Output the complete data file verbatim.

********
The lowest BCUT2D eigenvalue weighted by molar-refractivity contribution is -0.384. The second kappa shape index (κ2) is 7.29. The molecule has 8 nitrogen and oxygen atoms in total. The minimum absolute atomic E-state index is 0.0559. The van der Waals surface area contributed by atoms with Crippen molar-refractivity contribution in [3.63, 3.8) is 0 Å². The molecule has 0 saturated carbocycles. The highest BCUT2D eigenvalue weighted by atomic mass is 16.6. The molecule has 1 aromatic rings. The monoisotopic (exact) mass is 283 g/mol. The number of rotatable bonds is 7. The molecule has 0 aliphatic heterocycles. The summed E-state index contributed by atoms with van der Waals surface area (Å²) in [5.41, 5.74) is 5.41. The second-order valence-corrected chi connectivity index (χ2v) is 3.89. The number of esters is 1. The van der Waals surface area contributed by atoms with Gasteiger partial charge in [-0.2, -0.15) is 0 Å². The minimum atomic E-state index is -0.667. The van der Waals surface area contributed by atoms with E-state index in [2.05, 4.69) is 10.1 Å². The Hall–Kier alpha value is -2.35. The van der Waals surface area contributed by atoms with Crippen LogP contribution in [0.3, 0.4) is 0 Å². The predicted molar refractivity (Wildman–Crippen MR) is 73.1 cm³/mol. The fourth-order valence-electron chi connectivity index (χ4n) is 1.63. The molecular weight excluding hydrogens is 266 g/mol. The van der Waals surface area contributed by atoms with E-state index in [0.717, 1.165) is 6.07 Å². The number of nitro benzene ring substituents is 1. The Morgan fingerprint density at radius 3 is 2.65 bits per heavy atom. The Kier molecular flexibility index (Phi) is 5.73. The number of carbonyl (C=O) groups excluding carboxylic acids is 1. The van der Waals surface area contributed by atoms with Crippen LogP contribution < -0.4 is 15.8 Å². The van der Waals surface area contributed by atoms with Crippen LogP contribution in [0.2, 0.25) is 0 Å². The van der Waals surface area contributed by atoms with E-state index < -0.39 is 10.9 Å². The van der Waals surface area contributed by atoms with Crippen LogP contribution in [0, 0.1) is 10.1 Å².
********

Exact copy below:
The lowest BCUT2D eigenvalue weighted by molar-refractivity contribution is -0.384. The second kappa shape index (κ2) is 7.29. The molecule has 8 nitrogen and oxygen atoms in total. The minimum absolute atomic E-state index is 0.0559. The van der Waals surface area contributed by atoms with Crippen molar-refractivity contribution in [3.63, 3.8) is 0 Å². The molecule has 0 saturated carbocycles. The highest BCUT2D eigenvalue weighted by atomic mass is 16.6. The molecule has 1 aromatic rings. The monoisotopic (exact) mass is 283 g/mol. The number of rotatable bonds is 7. The molecule has 0 aliphatic heterocycles. The summed E-state index contributed by atoms with van der Waals surface area (Å²) in [5.41, 5.74) is 5.41. The second-order valence-corrected chi connectivity index (χ2v) is 3.89. The number of esters is 1. The van der Waals surface area contributed by atoms with Gasteiger partial charge in [-0.2, -0.15) is 0 Å². The minimum atomic E-state index is -0.667. The van der Waals surface area contributed by atoms with E-state index in [2.05, 4.69) is 10.1 Å². The Hall–Kier alpha value is -2.35. The van der Waals surface area contributed by atoms with Crippen LogP contribution in [0.3, 0.4) is 0 Å². The predicted molar refractivity (Wildman–Crippen MR) is 73.1 cm³/mol. The fourth-order valence-electron chi connectivity index (χ4n) is 1.63. The molecular weight excluding hydrogens is 266 g/mol. The van der Waals surface area contributed by atoms with E-state index in [0.717, 1.165) is 6.07 Å². The number of nitro benzene ring substituents is 1. The Morgan fingerprint density at radius 3 is 2.65 bits per heavy atom. The Kier molecular flexibility index (Phi) is 5.73. The number of carbonyl (C=O) groups excluding carboxylic acids is 1. The van der Waals surface area contributed by atoms with Crippen LogP contribution < -0.4 is 15.8 Å². The van der Waals surface area contributed by atoms with Crippen LogP contribution in [0.2, 0.25) is 0 Å². The van der Waals surface area contributed by atoms with E-state index < -0.39 is 10.9 Å². The van der Waals surface area contributed by atoms with Crippen LogP contribution in [0, 0.1) is 10.1 Å².